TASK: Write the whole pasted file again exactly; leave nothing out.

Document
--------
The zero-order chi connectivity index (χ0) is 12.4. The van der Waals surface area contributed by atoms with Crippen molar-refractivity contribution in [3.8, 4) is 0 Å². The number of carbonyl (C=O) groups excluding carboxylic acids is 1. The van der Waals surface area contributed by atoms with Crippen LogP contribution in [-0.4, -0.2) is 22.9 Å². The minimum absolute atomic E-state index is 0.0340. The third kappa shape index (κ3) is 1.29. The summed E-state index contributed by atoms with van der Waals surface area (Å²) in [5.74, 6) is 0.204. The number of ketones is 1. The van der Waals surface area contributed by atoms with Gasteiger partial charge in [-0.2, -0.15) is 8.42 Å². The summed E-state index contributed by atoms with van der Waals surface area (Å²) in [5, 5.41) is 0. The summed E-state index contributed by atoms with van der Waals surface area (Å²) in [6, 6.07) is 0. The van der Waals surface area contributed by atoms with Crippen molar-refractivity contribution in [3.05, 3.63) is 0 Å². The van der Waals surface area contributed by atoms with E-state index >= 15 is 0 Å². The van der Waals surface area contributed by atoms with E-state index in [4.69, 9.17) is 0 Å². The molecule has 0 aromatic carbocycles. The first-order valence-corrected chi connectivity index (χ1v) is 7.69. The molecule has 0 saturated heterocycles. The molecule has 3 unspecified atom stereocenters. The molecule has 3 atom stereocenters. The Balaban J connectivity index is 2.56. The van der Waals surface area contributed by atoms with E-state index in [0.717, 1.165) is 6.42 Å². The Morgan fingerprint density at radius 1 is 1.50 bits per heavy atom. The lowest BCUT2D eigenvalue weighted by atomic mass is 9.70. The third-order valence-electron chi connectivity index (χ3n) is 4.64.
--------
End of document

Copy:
The zero-order chi connectivity index (χ0) is 12.4. The van der Waals surface area contributed by atoms with Crippen molar-refractivity contribution in [3.8, 4) is 0 Å². The number of carbonyl (C=O) groups excluding carboxylic acids is 1. The van der Waals surface area contributed by atoms with Crippen LogP contribution in [-0.4, -0.2) is 22.9 Å². The minimum absolute atomic E-state index is 0.0340. The third kappa shape index (κ3) is 1.29. The summed E-state index contributed by atoms with van der Waals surface area (Å²) in [5.74, 6) is 0.204. The number of ketones is 1. The van der Waals surface area contributed by atoms with Gasteiger partial charge in [-0.2, -0.15) is 8.42 Å². The summed E-state index contributed by atoms with van der Waals surface area (Å²) in [5, 5.41) is 0. The summed E-state index contributed by atoms with van der Waals surface area (Å²) in [6, 6.07) is 0. The van der Waals surface area contributed by atoms with Crippen molar-refractivity contribution in [3.05, 3.63) is 0 Å². The van der Waals surface area contributed by atoms with E-state index >= 15 is 0 Å². The van der Waals surface area contributed by atoms with E-state index in [4.69, 9.17) is 0 Å². The molecule has 0 aromatic carbocycles. The first-order valence-corrected chi connectivity index (χ1v) is 7.69. The molecule has 0 saturated heterocycles. The molecule has 3 unspecified atom stereocenters. The molecule has 3 atom stereocenters. The Balaban J connectivity index is 2.56. The van der Waals surface area contributed by atoms with E-state index in [0.717, 1.165) is 6.42 Å². The Morgan fingerprint density at radius 1 is 1.50 bits per heavy atom. The lowest BCUT2D eigenvalue weighted by atomic mass is 9.70. The third-order valence-electron chi connectivity index (χ3n) is 4.64.